character (that is, you can visually scan down the line and see where 0's
turn into 1's, 1's to 2's, etc.)  It's harder to do this when everything
is restricted to 0's and 1's and all additional possibilities are, as you
outlined above, coded as entirely separate characters.

        >Now you shouldn't be able to ralph it up. Some might suggest
that
chaging 2 to:
        "Pygostyle:     0 absent, 1 with <5 vertebrae, 2 with >= 5
vertebrae"

        Will work. My problem is that, then, a reversal to lack of
pygostyle
requires 2 steps (character 1 1->0, character 2 1or2->0). You are
overwieghting the reversal.<

        Again, I agree...but hopefully the coding cladist would be astute
enough to realize that characters 1 and 2 are really rather redundant...

>Now, lemme get this straight, you're getting on my back because I
posted a gut-simple cladistics exercise on a completely different topic
and
you feel you have to nitpick the details?
        Very me-ish. I wholeheartedly approve! :) <

        Lest anyone think I was taunting my thoughtful colleague with a
poor imitation:  such never entered my mind!  I merely sought to add some
of my own thoughts on the issue (having been through it all) for the
benefit of others on the list!  (Of course, imitation being the sincerest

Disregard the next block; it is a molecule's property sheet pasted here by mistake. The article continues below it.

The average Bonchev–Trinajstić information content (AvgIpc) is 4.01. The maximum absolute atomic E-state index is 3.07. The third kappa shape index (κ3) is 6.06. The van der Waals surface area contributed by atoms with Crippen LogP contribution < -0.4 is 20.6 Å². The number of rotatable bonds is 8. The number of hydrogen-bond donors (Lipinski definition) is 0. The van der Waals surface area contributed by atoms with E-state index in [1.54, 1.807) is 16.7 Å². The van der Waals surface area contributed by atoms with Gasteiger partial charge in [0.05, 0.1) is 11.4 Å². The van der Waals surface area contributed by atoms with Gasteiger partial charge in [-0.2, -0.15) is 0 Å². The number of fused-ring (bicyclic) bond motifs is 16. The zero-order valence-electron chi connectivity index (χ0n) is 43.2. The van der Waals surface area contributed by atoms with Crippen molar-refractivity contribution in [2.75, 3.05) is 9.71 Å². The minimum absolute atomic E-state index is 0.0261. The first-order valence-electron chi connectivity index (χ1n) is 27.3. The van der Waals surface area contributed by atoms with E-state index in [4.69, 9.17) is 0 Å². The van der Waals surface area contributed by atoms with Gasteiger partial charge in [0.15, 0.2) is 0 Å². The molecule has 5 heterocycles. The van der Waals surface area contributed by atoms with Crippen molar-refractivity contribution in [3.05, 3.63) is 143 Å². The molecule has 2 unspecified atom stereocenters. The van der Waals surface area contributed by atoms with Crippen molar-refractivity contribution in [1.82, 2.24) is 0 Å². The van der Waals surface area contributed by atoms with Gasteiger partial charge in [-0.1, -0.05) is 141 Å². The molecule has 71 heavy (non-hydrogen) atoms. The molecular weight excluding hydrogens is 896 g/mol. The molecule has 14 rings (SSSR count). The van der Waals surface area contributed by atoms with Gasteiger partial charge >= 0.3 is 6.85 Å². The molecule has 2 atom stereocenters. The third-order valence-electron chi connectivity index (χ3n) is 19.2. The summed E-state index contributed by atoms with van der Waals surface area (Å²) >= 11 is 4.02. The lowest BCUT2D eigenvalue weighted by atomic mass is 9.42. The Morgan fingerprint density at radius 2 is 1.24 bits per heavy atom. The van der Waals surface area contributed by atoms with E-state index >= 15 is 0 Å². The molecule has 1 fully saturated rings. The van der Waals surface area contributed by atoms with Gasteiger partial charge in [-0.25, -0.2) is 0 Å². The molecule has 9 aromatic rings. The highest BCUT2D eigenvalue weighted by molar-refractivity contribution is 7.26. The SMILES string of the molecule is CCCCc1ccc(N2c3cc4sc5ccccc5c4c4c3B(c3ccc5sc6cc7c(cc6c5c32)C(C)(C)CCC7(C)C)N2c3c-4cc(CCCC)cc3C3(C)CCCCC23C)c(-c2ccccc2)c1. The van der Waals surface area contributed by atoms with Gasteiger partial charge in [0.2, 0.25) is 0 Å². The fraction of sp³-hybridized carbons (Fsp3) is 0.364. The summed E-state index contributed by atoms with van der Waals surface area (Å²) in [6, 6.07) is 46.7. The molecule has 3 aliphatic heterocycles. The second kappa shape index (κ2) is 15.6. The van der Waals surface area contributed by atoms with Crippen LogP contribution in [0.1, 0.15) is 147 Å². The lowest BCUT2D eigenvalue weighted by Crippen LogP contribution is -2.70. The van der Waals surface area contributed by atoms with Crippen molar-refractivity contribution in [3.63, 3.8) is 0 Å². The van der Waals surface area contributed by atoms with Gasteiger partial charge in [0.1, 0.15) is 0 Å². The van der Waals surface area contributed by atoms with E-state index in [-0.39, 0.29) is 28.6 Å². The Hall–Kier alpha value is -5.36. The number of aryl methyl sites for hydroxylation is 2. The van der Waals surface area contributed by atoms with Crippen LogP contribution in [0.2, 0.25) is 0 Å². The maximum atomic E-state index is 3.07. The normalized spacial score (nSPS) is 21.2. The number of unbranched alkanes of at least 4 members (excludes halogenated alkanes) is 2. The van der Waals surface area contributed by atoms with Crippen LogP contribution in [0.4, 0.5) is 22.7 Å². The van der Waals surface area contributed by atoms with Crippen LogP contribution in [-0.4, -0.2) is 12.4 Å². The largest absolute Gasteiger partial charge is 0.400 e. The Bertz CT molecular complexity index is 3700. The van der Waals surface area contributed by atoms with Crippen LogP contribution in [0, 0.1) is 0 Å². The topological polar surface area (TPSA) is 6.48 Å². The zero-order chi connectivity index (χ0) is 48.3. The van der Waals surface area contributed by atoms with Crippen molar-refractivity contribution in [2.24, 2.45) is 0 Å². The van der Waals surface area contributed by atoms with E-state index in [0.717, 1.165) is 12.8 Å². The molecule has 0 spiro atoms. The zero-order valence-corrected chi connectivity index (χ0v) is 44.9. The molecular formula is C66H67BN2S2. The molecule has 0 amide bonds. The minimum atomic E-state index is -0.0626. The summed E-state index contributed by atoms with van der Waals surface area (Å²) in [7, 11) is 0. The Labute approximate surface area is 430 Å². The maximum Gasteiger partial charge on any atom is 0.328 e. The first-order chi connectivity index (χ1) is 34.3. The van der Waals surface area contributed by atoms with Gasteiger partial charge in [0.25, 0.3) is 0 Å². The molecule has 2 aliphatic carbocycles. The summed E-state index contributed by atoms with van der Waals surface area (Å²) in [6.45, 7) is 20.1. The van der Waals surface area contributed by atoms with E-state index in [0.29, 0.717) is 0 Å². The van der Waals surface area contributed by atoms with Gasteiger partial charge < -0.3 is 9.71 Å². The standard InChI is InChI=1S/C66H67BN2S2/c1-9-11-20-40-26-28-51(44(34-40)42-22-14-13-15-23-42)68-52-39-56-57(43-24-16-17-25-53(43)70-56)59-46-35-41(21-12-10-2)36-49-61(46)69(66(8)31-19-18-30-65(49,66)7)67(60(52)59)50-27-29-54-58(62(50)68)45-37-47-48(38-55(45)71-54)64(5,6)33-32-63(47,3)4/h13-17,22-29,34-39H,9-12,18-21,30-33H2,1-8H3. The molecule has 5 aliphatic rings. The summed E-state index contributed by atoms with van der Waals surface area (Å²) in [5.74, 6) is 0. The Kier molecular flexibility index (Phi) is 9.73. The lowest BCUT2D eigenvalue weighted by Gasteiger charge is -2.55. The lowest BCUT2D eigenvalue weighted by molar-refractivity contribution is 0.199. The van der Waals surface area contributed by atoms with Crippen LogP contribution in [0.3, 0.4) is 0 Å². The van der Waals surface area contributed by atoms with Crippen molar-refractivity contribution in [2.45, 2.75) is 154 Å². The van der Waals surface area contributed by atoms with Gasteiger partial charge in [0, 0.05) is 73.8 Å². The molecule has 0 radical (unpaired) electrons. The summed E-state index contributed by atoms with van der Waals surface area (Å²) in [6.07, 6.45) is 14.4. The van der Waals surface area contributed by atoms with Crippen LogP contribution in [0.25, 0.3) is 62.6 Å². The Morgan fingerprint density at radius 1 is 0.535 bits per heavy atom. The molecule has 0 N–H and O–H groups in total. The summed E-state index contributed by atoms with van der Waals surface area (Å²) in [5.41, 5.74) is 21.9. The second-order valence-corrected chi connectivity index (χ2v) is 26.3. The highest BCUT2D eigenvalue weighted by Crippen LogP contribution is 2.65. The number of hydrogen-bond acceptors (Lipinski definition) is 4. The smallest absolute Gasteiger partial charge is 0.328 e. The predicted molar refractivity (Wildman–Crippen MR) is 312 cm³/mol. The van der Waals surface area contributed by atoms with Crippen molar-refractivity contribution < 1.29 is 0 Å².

form of flattery, I'm sure Pete'll take it as a compliment anyway!  ;-D
)

>>0 = unfused
>>1 = fused only proximally
>>2 = fusion proceeds from proximal to distal end through ontogeny
>>3 = fusion only distally
>>4 = fusion proceeds from distal to proximal end through ontogeny
       > Assuming, of course, that this is unordered. "Y"-shaped other
other
such advanced character transformation trees would be potentially useful
here.<

        I think it may be useful if, in instances such as this where
multi-state characters are present, both unordered and ordered analyses
be performed, just to compare the results.

>On the other hand, that would involve at least some a-priori assumtion
of evolutionary processes (e.g. that you don't get proximo-distal fusion
without first having just proximal fusion). <

        Well, conceivably, the proximal and distal ends could fuse at the
same time and fusion then grows towards the middle from both ends; even
if that character doesn't really exist (or isn't recognized in any
taxon), the possibility might warrant the separation of the states, if
only in the mind of the scientist trying to make sense of it all!  ;-D

>Just please be very careful that your character selection and coding
are not accidentally implying, refuting, or overwieghting homologies a
priori of the analysis. Trying to figure out whether they are or not can
tie
you in knots, but it is worth it, IMHO.<

        Well, I don't know that trying to account for all the
possibilities would overweight anything (as long as you really _did_
account for them all!), although yes, I agree it's possible to be _too_
careful and _too_ anal about it all!  ;-D

>>      Similarly, one can easily further divide the presence or absence
of
>>streptostyly by coupling the actual functional movement (that defines
>>streptostyly) with other anatomical traits (osteological, myological,
etc.)
>>that accompany the capacity to attain streptostylic movement.
        >As long as you do not legislate the possibility that the
movement is
homologous out of the picture. The more detailed you get into this, I am
afraid you run more quickly into the problem that, lacking "transitional"
forms of the character "complex", you will lead to a situation in which
it
is impossible to demonstrate the homology of the function within the
skull.<